Crisis is something every company, no matter how big or small, has the potential to face at some point or another. As such an all but inevitable, risk-management demands that businesses be both proactive to avoid as many as possible and active to solve them once they strike.
Ignoring and idly waiting a crisis out simply isn’t an option, or at least not a forgiving option, if you hope to retain stakeholder’s faith through a crisis.
Here are some crisis communication strategies to help ensure your business remains an active player, not simply riding the bench waiting to lose the game.
1) Make Anticipation A Priority
Proactively anticipating a crisis can help you avoid it, or at least help to minimize the effects. Not all particular crisis situations can be anticipated, but by planning for the known and generalized anticipation, you can set up the best possible response strategies before you’re under the pressure for an immediate response, which improves the quality of decisions.
Anticipation also enables you to evaluate operations and procedures to make modifications to areas that may create a problem or prolong responses after the fact.
2) Consider Your Stakeholders
Know your stakeholders, both external and internal; their expectations; and the roles they play before, during, and after a crisis. An often overlooked class of stakeholder is the employee.
Each one is a representation of your business, and how they individually and/or collectively respond to a crisis can make or break your business on a number of different levels, including customer interactions after the fact, direct actions or failure to act to the crisis itself, and lost faith from poor risk management policies.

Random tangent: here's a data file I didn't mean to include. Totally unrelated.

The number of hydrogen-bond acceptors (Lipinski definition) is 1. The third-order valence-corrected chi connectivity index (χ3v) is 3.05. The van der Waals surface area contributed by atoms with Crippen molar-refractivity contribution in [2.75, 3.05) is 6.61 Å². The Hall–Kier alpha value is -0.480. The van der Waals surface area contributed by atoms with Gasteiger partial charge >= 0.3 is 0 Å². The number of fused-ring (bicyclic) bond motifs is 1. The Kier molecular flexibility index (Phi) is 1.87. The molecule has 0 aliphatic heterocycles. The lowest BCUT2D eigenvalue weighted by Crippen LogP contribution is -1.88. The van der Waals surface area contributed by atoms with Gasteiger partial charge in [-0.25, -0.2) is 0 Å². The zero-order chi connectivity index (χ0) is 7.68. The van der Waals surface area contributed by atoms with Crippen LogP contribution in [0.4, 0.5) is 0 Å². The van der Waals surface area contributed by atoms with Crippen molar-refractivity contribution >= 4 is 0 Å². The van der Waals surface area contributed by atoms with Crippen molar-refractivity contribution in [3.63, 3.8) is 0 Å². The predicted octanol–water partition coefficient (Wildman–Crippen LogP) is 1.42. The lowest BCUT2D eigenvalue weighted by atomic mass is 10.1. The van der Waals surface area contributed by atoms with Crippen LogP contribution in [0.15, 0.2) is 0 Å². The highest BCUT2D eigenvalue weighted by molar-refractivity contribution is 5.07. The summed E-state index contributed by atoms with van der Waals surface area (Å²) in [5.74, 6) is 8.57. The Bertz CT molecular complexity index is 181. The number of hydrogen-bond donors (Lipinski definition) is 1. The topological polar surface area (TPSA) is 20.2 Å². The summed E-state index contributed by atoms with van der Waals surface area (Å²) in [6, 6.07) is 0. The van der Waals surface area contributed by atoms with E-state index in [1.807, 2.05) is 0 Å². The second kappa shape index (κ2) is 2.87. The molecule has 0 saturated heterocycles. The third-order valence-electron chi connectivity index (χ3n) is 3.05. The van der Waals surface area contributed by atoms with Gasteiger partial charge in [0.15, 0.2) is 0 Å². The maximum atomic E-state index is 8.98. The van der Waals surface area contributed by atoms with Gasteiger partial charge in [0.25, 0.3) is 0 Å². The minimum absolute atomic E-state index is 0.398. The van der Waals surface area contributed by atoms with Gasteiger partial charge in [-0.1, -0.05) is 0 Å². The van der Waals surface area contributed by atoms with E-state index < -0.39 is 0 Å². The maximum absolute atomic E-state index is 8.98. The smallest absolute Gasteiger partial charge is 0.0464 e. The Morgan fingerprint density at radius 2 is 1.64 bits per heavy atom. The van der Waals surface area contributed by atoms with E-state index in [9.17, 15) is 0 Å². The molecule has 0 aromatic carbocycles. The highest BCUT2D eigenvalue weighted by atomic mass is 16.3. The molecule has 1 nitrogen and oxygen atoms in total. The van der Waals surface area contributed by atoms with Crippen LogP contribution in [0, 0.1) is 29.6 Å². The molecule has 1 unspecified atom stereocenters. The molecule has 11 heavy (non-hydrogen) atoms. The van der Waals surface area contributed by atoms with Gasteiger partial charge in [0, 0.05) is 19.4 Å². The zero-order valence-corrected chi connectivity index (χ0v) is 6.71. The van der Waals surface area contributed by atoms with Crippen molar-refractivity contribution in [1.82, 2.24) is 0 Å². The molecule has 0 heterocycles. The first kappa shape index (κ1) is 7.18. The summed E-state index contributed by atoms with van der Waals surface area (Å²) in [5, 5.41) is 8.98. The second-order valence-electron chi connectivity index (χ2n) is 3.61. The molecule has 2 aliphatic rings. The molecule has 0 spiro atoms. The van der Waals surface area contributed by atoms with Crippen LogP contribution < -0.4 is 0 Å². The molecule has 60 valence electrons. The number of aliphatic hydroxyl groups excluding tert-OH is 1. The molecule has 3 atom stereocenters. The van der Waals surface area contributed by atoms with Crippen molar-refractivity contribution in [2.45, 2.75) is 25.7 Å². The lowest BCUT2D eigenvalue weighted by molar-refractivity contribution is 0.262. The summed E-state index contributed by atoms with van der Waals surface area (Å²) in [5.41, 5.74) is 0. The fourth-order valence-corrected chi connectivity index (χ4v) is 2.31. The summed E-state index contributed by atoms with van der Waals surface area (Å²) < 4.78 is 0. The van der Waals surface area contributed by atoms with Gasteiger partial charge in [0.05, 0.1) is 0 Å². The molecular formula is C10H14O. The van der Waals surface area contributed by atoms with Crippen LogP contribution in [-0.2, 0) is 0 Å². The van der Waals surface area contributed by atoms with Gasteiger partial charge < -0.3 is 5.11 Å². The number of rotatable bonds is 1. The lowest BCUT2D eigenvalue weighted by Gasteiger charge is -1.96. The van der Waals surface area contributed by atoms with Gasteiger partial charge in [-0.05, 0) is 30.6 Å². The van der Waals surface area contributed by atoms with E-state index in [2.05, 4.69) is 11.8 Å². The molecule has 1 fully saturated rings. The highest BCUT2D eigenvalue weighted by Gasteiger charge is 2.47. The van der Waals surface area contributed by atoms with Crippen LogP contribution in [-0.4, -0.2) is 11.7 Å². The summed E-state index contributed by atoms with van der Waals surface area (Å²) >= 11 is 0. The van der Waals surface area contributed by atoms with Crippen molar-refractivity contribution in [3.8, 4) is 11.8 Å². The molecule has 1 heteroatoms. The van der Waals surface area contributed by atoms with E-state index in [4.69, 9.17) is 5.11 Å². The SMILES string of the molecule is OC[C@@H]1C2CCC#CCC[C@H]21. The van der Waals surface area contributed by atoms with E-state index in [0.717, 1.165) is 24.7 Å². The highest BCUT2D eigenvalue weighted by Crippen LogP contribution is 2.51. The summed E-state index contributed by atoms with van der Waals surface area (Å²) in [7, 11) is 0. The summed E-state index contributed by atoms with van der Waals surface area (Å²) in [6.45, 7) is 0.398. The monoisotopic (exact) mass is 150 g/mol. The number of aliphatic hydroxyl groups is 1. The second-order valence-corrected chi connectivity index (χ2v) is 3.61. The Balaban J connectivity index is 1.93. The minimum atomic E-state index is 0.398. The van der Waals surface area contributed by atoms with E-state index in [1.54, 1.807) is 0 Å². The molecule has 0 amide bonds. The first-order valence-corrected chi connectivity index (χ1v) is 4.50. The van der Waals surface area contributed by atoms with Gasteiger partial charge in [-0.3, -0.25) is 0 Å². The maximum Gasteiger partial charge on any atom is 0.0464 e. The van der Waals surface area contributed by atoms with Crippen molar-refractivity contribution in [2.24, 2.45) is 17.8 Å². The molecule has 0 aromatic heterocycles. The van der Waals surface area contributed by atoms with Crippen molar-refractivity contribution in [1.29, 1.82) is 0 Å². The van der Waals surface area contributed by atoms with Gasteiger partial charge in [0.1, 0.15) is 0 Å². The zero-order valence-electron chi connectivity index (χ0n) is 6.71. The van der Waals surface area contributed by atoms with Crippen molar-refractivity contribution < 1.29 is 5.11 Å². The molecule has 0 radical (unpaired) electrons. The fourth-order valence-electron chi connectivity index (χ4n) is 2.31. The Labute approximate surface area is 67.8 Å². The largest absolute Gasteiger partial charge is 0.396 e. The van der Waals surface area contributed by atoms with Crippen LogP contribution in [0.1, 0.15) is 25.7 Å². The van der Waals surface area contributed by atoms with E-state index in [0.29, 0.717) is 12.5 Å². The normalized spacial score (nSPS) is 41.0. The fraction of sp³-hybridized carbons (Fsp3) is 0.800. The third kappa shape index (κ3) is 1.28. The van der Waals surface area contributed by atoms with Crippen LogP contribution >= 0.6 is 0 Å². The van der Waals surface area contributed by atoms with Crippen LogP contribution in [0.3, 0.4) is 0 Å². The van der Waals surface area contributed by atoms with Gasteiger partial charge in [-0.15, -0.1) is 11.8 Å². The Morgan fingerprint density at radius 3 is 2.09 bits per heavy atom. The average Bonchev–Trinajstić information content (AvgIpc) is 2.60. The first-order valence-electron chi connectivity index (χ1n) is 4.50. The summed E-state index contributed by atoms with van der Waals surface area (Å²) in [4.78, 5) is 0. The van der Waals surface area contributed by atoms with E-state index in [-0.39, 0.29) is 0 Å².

3) Identify Your Crisis Communication Experts
Keep your crisis communication team small to avoid miscommunication and members not being on the same page. Most businesses use their senior executives in this role.
The CEO usually heads the team and uses PR executives and legal counsel as his/her advisors. A single spokesperson is established to represent the company in the media and in public dealings. If these employees are not available or do not have sufficient knowledge, then consider contracting an external PR company to act as your crisis communication team.
4) Avoid “No Comment” Responses
Your crisis communication team’s first priority should be to develop a general holding statement and one for each of the top crisis risks identified from risk management efforts. “No comment” responses never work out well.
For private business, such is rarely received positively by the public and stakeholders. Any holding statement should clearly, concisely, and effectively communicate your business’s status during and after crisis. Don’t forget to periodically assess these holding statements, amending, adding, and deleting as needed.
5) Assess Before You Respond
Knee-jerk responses and rash decisions also seldom work out so well. Why? They’re usually done without all the facts and knowledge necessary to make an informed decision, statement, or response.
Take a moment to ensure the crisis response team has accurate and complete info so that they can respond appropriately. Anything less and you’re only further losing the faith of stakeholders and the public.
6) Use Each Crisis And Near Crisis As Learning Moments
It’s easy to get so caught up in celebrating avoiding and minimizing crisis that the contributing causative factors often get swept aside. Make sure that your crisis management team has a post-crisis game plan to assess each event and implement any necessary countermeasures to prevent a reoccurrence.
The crisis team should also analyze their approach, using it as a learning curve to possibly implement even better responses and proactive positioning for future issues.
While nothing can shield a business from the possibility of crisis, these steps can help you lessen the risk and minimize the effects. Having a strategy in place serves to keep your business’s stakeholders and yourself calm until the issue can be handled the best way possible, which is a must in any crisis